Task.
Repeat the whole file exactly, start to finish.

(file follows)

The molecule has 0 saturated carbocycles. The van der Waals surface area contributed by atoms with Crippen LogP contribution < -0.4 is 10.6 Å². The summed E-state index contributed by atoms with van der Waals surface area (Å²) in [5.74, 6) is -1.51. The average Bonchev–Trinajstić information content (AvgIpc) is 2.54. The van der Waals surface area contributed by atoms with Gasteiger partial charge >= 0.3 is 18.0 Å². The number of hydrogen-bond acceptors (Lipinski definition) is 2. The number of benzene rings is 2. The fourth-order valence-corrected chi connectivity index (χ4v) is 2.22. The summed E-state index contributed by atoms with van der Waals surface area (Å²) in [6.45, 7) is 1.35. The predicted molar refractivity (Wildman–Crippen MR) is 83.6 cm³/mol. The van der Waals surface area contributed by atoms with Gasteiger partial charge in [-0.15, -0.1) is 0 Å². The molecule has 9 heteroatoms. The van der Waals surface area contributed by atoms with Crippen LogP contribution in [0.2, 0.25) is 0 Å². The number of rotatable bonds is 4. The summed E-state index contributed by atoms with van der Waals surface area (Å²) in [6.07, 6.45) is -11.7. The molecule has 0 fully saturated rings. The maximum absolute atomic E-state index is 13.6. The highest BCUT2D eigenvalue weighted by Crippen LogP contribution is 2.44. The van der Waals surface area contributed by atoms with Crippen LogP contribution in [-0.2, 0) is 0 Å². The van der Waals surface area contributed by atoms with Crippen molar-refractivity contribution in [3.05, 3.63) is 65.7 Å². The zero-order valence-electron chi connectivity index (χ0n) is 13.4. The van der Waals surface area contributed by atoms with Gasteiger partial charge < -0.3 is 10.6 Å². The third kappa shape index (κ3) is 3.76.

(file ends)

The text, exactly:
The molecule has 0 saturated carbocycles. The van der Waals surface area contributed by atoms with Crippen LogP contribution < -0.4 is 10.6 Å². The summed E-state index contributed by atoms with van der Waals surface area (Å²) in [5.74, 6) is -1.51. The average Bonchev–Trinajstić information content (AvgIpc) is 2.54. The van der Waals surface area contributed by atoms with Gasteiger partial charge >= 0.3 is 18.0 Å². The number of hydrogen-bond acceptors (Lipinski definition) is 2. The number of benzene rings is 2. The fourth-order valence-corrected chi connectivity index (χ4v) is 2.22. The summed E-state index contributed by atoms with van der Waals surface area (Å²) in [6.45, 7) is 1.35. The predicted molar refractivity (Wildman–Crippen MR) is 83.6 cm³/mol. The van der Waals surface area contributed by atoms with Gasteiger partial charge in [-0.15, -0.1) is 0 Å². The molecule has 9 heteroatoms. The van der Waals surface area contributed by atoms with Crippen LogP contribution in [0.2, 0.25) is 0 Å². The number of rotatable bonds is 4. The summed E-state index contributed by atoms with van der Waals surface area (Å²) in [6.07, 6.45) is -11.7. The molecule has 0 fully saturated rings. The maximum absolute atomic E-state index is 13.6. The highest BCUT2D eigenvalue weighted by Crippen LogP contribution is 2.44. The van der Waals surface area contributed by atoms with Crippen LogP contribution in [-0.2, 0) is 0 Å². The van der Waals surface area contributed by atoms with Crippen molar-refractivity contribution in [3.05, 3.63) is 65.7 Å². The zero-order valence-electron chi connectivity index (χ0n) is 13.4. The van der Waals surface area contributed by atoms with Gasteiger partial charge < -0.3 is 10.6 Å². The third kappa shape index (κ3) is 3.76.